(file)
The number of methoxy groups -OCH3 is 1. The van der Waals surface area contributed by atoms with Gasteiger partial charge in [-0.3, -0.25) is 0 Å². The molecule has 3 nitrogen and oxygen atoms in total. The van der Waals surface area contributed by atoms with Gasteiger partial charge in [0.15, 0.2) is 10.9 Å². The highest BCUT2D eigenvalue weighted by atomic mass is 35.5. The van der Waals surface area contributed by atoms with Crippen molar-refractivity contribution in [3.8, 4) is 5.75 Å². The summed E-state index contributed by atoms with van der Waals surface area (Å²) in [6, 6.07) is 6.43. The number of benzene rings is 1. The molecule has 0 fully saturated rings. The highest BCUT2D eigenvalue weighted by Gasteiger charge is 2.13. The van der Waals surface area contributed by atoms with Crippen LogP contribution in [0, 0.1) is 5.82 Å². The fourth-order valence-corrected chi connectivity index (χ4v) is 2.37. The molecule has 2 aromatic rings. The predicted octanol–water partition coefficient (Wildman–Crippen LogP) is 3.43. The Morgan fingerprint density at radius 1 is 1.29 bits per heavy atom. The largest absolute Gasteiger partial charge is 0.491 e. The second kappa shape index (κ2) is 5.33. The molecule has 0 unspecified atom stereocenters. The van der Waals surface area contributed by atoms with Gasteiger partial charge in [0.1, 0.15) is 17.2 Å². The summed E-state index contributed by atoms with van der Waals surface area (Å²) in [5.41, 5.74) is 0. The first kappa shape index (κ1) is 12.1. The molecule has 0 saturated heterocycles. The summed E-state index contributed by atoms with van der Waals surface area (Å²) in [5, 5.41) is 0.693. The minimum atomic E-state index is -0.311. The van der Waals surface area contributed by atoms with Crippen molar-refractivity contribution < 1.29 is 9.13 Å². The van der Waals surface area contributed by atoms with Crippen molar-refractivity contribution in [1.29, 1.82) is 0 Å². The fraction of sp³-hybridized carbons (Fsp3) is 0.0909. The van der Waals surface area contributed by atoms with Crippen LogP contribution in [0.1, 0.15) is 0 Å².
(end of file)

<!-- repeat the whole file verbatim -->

The number of methoxy groups -OCH3 is 1. The van der Waals surface area contributed by atoms with Gasteiger partial charge in [-0.3, -0.25) is 0 Å². The molecule has 3 nitrogen and oxygen atoms in total. The van der Waals surface area contributed by atoms with Gasteiger partial charge in [0.15, 0.2) is 10.9 Å². The highest BCUT2D eigenvalue weighted by atomic mass is 35.5. The van der Waals surface area contributed by atoms with Crippen molar-refractivity contribution in [3.8, 4) is 5.75 Å². The summed E-state index contributed by atoms with van der Waals surface area (Å²) in [6, 6.07) is 6.43. The number of benzene rings is 1. The molecule has 0 fully saturated rings. The highest BCUT2D eigenvalue weighted by Gasteiger charge is 2.13. The van der Waals surface area contributed by atoms with Crippen LogP contribution in [0, 0.1) is 5.82 Å². The fourth-order valence-corrected chi connectivity index (χ4v) is 2.37. The molecule has 2 aromatic rings. The predicted octanol–water partition coefficient (Wildman–Crippen LogP) is 3.43. The Morgan fingerprint density at radius 1 is 1.29 bits per heavy atom. The largest absolute Gasteiger partial charge is 0.491 e. The second kappa shape index (κ2) is 5.33. The molecule has 0 unspecified atom stereocenters. The van der Waals surface area contributed by atoms with Gasteiger partial charge in [0.1, 0.15) is 17.2 Å². The summed E-state index contributed by atoms with van der Waals surface area (Å²) in [5.41, 5.74) is 0. The first kappa shape index (κ1) is 12.1. The molecule has 0 saturated heterocycles. The summed E-state index contributed by atoms with van der Waals surface area (Å²) in [5, 5.41) is 0.693. The minimum atomic E-state index is -0.311. The van der Waals surface area contributed by atoms with Crippen molar-refractivity contribution < 1.29 is 9.13 Å². The van der Waals surface area contributed by atoms with Crippen molar-refractivity contribution in [1.29, 1.82) is 0 Å². The fraction of sp³-hybridized carbons (Fsp3) is 0.0909. The van der Waals surface area contributed by atoms with Crippen LogP contribution in [0.1, 0.15) is 0 Å².